Manti Te'o, Irish defense rise to the occasion in victory over Michigan

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One week after Te'o played remarkably well under the most depressing of circumstances -- the death of his girlfriend and grandmother within 24-hour span before the Irish's game against Michigan State -- the Notre Dame community donned tens of thousands of leis to honor his resiliency. Te'o responded with a virtuoso performance in the No. 11 Irish's 13-6 victory over No. 18 Michigan, as he intercepted two Denard Robinson passes and helped force two others with his disruptive pressure in the backfield.

"I love this school," Te'o said. "I wouldn't want to be anywhere else. That lei for me represents family. It doesn't represent me. It represents everyone sticking together and everybody realizing what's important in life. That's families sticking together."

Notre Dame is 4-0 for the first time since 2002 and Te'o has emerged as the indelible face of this Irish uprising. Yes, the team has a simmering quarterback controversy, a grueling schedule and a lack of explosive playmakers. And yes, Notre Dame is still a long way from being a national title contender, so don't get overly excited about waking echoes and declaring the Irish are "back."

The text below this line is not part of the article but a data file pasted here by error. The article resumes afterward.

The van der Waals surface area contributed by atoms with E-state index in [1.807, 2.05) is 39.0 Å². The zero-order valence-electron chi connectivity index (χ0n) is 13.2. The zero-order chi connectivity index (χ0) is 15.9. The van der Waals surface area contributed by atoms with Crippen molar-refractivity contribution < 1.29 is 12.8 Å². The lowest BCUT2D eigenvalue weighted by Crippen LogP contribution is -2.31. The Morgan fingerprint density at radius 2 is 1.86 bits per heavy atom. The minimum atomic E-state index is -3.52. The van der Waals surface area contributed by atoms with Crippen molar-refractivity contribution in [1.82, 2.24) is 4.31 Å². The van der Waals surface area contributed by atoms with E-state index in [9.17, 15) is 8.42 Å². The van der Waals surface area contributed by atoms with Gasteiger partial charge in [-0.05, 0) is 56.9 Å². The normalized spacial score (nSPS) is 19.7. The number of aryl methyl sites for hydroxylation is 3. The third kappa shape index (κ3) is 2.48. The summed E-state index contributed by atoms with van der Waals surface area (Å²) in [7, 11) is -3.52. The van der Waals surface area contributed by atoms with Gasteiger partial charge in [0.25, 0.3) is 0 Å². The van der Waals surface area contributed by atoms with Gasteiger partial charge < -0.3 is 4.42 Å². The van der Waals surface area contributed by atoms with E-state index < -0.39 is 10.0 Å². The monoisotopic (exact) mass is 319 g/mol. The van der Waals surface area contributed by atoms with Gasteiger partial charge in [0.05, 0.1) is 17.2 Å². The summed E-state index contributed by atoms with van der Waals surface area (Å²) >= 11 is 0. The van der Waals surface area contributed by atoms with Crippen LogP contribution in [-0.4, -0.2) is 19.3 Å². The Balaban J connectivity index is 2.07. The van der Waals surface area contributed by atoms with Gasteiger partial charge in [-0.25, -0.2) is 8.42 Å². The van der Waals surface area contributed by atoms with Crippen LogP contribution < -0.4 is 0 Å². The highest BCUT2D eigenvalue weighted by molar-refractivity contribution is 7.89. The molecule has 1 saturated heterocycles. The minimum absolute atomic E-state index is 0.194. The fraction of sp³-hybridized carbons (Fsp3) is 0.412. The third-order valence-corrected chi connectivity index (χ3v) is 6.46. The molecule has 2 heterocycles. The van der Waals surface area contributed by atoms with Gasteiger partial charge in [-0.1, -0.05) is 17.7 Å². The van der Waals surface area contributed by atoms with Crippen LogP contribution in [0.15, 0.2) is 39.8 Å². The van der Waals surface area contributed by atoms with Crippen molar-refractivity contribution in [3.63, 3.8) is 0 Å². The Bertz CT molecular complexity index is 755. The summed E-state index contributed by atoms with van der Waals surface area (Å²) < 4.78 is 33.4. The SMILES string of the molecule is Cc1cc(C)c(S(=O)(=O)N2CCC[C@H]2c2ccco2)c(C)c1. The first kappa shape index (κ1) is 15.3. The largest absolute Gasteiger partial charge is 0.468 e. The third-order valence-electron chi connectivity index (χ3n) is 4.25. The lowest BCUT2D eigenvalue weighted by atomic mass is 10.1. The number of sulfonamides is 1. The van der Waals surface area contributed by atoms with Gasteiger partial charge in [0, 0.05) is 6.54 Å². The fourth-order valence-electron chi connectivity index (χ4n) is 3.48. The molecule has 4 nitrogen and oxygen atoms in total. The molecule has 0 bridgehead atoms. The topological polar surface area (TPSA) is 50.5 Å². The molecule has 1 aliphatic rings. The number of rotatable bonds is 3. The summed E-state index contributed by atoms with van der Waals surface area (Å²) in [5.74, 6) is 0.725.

"That's garbage," Irish tailback Theo Riddick said of the white noise. "That's irrelevant."

But with a bye week ahead and a trip into the AP Poll top 10 forthcoming, it's hard not to imagine the possibilities. If Notre Dame can get by Miami, it would be undefeated when Stanford comes to South Bend on October 13.

"It's a group that understands they've got an opportunity to do something really big," said Notre Dame coach Brian Kelly.

Forget history for a moment. Forget Tony Rice, Joe Montana, Rocket Ismail and George Gipp. This Irish resurgence has come from the defensive side of the ball. Notre Dame forced six turnovers Saturday, including interceptions on five straight passes. At that point, Tom Brady must have thrown his remote control through his television.